Canada might just be a (long) car trip away, but it is another country. Keep these 7 tips in mind and your trip should go smoothly.
When people share with me that they will be driving to Canada, it’s often with a tinge of panic in their voices. How can you possibly travel for 8+ hours and stay sane? What is the border crossing like? Do I need to exchange American dollars to Canadian dollars? How? Where? Being prepared is the key to making the trip smooth and stress free. Over the many trips we have taken to visit my in-laws in Toronto I’ve accumulated some tips that can help anyone traveling by car to Toronto.
Have Your Papers in Order
When you make plans to travel to Canada, be sure to check your papers. Assuming you are an American citizen, everyone aged 16 and over requires a passport. Children below age 16 can use birth certificates. (Everyone, including children, needs passports for air travel). If only one parent will be with the children, or if your children are traveling with others, have a notarized letter of consent available. It will often not be needed, but be prepared in case the border agents have questions. Green card holders should have their green cards available when traveling back into the United States. If you are not a United States citizen, or for more information on travel requirements, check the official site on International Travel to Canada.
Check with Your Cell Phone Carrier
Before heading out, check with your cell phone carriers for details on international rates or plans.
The Rest Stops Along the Way
There are very decent and clean rest stops all along the way from NY/NJ to the Canadian border, particularly on the Thruway. The Whitney Point rest stop on the I-81 going south approaching Binghamton is a nice rest stop with picnic tables and a nice view outside, and vending machines and benches indoors (but no gas). Somehow, we almost always stop at this rest stop. The bathrooms have composting toilets which can be disconcerting for children (and many adults) so prepare your children if they will be using the bathrooms there.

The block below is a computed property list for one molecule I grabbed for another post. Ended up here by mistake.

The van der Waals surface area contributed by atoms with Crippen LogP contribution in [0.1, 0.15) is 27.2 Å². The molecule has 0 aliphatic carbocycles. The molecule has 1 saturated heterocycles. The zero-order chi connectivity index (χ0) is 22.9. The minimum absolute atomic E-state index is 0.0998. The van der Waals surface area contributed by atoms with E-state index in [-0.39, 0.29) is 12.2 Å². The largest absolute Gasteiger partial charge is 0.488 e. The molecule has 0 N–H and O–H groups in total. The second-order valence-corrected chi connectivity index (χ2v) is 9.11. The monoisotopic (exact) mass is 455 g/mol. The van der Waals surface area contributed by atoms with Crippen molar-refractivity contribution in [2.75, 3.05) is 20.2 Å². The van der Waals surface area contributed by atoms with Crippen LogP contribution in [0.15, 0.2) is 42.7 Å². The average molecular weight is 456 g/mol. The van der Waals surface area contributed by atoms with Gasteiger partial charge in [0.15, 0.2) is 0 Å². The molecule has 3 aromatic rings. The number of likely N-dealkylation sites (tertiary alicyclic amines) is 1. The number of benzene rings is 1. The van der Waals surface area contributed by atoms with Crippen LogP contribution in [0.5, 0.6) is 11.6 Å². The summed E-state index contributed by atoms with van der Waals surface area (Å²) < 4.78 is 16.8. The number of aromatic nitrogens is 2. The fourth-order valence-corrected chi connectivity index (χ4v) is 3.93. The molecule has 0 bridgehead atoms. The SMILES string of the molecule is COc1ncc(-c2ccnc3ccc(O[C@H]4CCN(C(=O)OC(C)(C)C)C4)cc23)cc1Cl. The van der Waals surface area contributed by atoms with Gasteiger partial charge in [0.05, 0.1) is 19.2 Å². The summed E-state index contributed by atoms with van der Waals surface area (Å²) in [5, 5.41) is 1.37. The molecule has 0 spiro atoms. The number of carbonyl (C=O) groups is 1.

Gas is very expensive in Canada, so you might want to fill up at the last rest stop on the Thruway, right before Buffalo. As you pass through Buffalo, you will drive beneath the landing lights of the Buffalo airport. You will probably never see a plane landing, but it’s fun to point out to children anyway.
Crossing the Border
When traveling to Toronto, the two main crossings are the Lewiston-Queenston Bridge and Rainbow Bridge (Niagara Falls). As you get closer, you can call 800-715-6722 for traffic conditions at both crossings. If traffic conditions are equal, the Lewiston-Queenston crossing is generally shorter, while the Niagara crossing offers a glimpse of the falls.
When you approach the border crossing, keep in mind that the border agent has the authority to deny your crossing into Canada or the United States, without much reason. Speak respectfully, answer questions concisely and truthfully and be pleasant. If all your paperwork is in order, you should be on your way quickly.
The tolls before and after the border will accept E-ZPass or United States dollars.
If you follow your GPS once you cross the border, it will usually recommend taking the 407, which is an expensive toll roll. If you take that road until Toronto, it will cost around $40. In high traffic times it may be worth the expense for you, but if you are not traveling during rush hour or if you want to save the expense, take the 427 or the 403 instead.
Most locations you might visit in Canada will accept Visa and Mastercard, or US dollars. We never exchange money on our trips. Before you leave, check your credit cards to see which do not have foreign transaction fees and use those exclusively while in Canada.
We always stock up on Gravol in Canada. An alternative to Dramamine, it works very well to prevent motion sickness for our children, without the sluggish side effect Dramamine can cause. It is sold in Canadian drugstores.
If anyone out there has any additional tips, please leave a comment!
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